Dr Geoff Meaden
Canterbury, Kent

• Important coverage of the IPCC’s landmark report on pages 1, 12 and 13 of the Guardian (8 October). On page 14? A full-page advert offering 25% off on 100,000 seats for easyJet. Time to ditch the fossil-fuel advertising, surely?
Ian Sinclair

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Categories: Environment

UK fracking rules on earthquakes could be relaxed, says minister

Guardian Environment News - Tue, 2018/10/09 - 5:57am

Exclusive: Claire Perry says level at which operations must be halted could be raised

Rules designed to halt fracking operations if they trigger minor earthquakes could be relaxed as the shale industry begins to expand, the UK energy minister, Claire Perry, has said.

A series of small tremors seven years ago prompted tough regulations that mean even very low levels of seismic activity now require companies to suspend fracking.

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Categories: Environment

Amazon at risk from Bolsonaro's grim attack on the environment | Fabiano Maisonnave

Guardian Environment News - Tue, 2018/10/09 - 3:32am

Threats to the rainforest and its people and an end to the Paris agreement are among the promises of Brazil’s presidential hopeful, reports Climate Home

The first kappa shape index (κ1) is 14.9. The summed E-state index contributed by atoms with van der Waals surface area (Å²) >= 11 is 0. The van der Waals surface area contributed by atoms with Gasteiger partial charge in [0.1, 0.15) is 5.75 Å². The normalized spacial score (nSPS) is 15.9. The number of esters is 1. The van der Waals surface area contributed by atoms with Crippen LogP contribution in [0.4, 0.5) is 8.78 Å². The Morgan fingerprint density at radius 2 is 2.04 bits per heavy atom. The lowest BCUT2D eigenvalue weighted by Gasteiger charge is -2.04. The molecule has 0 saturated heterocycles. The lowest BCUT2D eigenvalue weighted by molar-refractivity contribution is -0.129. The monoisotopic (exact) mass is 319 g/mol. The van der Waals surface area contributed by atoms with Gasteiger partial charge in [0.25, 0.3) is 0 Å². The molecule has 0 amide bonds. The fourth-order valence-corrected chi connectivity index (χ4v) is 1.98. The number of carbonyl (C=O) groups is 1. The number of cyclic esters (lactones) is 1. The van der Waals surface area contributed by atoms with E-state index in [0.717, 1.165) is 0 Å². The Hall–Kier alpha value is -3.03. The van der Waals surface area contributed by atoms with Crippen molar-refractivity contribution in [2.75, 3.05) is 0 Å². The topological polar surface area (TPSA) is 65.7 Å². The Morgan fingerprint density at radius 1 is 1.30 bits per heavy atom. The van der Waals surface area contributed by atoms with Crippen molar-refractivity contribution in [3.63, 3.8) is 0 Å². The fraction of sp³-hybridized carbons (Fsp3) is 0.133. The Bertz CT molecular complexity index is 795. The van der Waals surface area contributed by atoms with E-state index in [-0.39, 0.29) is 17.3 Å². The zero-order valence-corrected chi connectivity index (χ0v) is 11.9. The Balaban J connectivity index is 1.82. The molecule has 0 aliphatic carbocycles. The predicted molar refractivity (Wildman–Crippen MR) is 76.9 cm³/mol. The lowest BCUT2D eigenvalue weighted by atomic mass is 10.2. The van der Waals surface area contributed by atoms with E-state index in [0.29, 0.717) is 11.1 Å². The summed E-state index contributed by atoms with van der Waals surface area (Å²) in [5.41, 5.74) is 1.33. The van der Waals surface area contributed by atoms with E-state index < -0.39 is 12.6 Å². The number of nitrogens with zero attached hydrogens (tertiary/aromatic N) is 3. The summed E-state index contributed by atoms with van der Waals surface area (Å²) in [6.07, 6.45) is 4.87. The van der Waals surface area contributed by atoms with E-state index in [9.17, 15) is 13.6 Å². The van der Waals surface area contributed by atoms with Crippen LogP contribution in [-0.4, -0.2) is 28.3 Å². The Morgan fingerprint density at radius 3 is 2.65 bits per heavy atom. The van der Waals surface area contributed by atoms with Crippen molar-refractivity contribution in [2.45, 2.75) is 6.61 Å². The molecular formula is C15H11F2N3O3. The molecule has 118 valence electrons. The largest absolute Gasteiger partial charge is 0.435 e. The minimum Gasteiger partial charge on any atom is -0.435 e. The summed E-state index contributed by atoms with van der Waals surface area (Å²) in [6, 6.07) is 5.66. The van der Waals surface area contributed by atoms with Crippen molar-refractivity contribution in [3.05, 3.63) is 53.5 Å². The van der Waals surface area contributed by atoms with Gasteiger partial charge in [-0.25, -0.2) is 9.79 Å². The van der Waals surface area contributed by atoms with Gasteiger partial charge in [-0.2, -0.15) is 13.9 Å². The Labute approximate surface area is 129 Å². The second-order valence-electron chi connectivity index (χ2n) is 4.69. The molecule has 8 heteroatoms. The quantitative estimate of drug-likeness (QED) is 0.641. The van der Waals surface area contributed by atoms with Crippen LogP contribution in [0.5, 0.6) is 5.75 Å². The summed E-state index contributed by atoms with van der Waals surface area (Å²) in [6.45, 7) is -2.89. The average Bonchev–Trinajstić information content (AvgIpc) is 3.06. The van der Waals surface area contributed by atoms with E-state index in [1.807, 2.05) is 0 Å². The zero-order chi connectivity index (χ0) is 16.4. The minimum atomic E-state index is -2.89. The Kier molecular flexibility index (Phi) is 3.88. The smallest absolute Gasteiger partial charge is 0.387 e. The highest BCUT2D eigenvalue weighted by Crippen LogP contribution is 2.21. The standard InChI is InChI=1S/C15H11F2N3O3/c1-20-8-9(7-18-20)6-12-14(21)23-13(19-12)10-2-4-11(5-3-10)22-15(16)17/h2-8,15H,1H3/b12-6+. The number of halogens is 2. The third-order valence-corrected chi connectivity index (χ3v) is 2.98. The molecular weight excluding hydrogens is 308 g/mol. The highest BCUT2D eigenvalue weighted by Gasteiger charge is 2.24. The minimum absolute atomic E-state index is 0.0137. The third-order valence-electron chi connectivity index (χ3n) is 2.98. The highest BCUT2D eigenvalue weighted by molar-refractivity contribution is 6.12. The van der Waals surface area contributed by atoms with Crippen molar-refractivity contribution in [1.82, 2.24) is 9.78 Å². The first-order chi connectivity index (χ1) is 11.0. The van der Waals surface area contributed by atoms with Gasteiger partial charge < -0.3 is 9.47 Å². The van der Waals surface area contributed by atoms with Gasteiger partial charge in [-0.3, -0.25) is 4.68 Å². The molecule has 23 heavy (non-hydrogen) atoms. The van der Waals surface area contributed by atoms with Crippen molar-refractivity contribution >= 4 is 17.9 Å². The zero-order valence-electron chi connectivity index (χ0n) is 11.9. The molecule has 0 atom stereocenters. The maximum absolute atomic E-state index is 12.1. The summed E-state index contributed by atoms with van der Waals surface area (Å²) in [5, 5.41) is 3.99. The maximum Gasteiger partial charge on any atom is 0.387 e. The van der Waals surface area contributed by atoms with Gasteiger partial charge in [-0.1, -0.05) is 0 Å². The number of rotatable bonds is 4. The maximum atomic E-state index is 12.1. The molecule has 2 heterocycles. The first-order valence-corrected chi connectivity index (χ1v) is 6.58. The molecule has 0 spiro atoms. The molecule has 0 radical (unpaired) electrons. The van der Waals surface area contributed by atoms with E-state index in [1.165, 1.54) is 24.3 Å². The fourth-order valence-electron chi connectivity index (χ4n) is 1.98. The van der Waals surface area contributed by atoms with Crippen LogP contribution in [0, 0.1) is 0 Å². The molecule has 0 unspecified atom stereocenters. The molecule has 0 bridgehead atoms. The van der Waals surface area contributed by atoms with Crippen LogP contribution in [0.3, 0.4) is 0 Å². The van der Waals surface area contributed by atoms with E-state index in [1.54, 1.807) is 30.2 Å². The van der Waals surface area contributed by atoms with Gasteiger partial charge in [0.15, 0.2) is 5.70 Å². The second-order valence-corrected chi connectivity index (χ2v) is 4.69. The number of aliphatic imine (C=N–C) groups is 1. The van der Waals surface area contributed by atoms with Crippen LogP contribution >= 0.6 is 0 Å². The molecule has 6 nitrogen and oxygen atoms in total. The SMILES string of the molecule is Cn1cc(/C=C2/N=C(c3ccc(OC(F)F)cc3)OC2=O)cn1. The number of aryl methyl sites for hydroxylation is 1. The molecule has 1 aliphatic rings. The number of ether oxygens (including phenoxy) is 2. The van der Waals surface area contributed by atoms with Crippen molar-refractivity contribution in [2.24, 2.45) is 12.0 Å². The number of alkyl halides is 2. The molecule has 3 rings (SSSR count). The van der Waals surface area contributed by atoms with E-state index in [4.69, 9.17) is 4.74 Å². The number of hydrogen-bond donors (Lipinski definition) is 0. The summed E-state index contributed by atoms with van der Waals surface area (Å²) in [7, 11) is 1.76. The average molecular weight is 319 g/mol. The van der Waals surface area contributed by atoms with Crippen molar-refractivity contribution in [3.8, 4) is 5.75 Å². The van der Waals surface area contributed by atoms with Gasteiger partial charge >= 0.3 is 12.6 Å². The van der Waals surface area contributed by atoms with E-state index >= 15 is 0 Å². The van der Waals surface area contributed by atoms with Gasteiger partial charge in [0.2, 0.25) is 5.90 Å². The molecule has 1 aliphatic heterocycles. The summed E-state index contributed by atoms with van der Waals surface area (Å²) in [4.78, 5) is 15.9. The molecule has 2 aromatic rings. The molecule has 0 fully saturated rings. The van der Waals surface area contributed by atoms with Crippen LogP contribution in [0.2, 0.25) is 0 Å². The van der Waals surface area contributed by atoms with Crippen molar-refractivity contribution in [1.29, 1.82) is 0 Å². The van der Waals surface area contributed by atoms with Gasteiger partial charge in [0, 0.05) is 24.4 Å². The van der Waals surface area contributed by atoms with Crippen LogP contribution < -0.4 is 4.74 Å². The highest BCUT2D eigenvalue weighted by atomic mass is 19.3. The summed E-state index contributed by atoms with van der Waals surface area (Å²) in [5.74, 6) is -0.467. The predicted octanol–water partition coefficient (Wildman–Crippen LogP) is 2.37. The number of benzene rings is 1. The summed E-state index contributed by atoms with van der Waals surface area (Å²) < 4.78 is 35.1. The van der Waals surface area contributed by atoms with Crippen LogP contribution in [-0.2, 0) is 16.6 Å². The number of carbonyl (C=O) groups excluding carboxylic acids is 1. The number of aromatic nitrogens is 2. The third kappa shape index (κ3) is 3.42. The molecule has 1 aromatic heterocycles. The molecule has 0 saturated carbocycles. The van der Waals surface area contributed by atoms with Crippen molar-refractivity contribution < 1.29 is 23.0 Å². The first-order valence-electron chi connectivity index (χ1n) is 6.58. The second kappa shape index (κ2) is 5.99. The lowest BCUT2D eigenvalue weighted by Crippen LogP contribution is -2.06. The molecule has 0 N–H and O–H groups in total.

No more Paris agreement. No more ministry of environment. A paved highway cutting through the Amazon.

Not only that. Indigenous territories opened to mining. Relaxed environmental law enforcement and licensing. International NGOs, such as Greenpeace and WWF, banned from the country. A strong alliance with the beef lobby.

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Categories: Environment

Michael Upgraded To Category 4 'Major' Hurricane As It Approaches Florida Panhandle

NPR News - Environment - Tue, 2018/10/09 - 3:23am

The storm is forecast to be the most destructive to hit the Panhandle in decades and expected to send life-threatening surges of ocean water into coastal areas along the Gulf of Mexico.

(Image credit: NOAA/NWS, Esri, HERE, Garmin, Earthstar Geographics)

Categories: Environment

In Changing Climate, Endangered Right Whales Find New Feeding Grounds

NPR News - Environment - Tue, 2018/10/09 - 1:56am

North Atlantic right whales used to turn up large numbers off Maine's coast, but now, adapting to climate changes, they are being spotted further north in Gulf of St. Lawrence.

(Image credit: Murray Carpenter for NPR)

Categories: Environment

Despite A Ban, Arkansas Farmers Are Still Spraying Controversial Weedkiller

NPR News - Environment - Tue, 2018/10/09 - 1:53am

Many farmers are defying efforts by regulators to strictly limit the use of dicamba, a popular weedkiller that's prone to drifting into neighboring fields.

(Image credit: Dan Charles/NPR)

Categories: Environment

America's first autonomous robot farm replaces humans with 'incredibly intelligent' machines

Guardian Environment News - Mon, 2018/10/08 - 10:00pm

Iron Ox, based in California, aims to improve labor shortages and pressure to produce crops by using AI and heavy machinery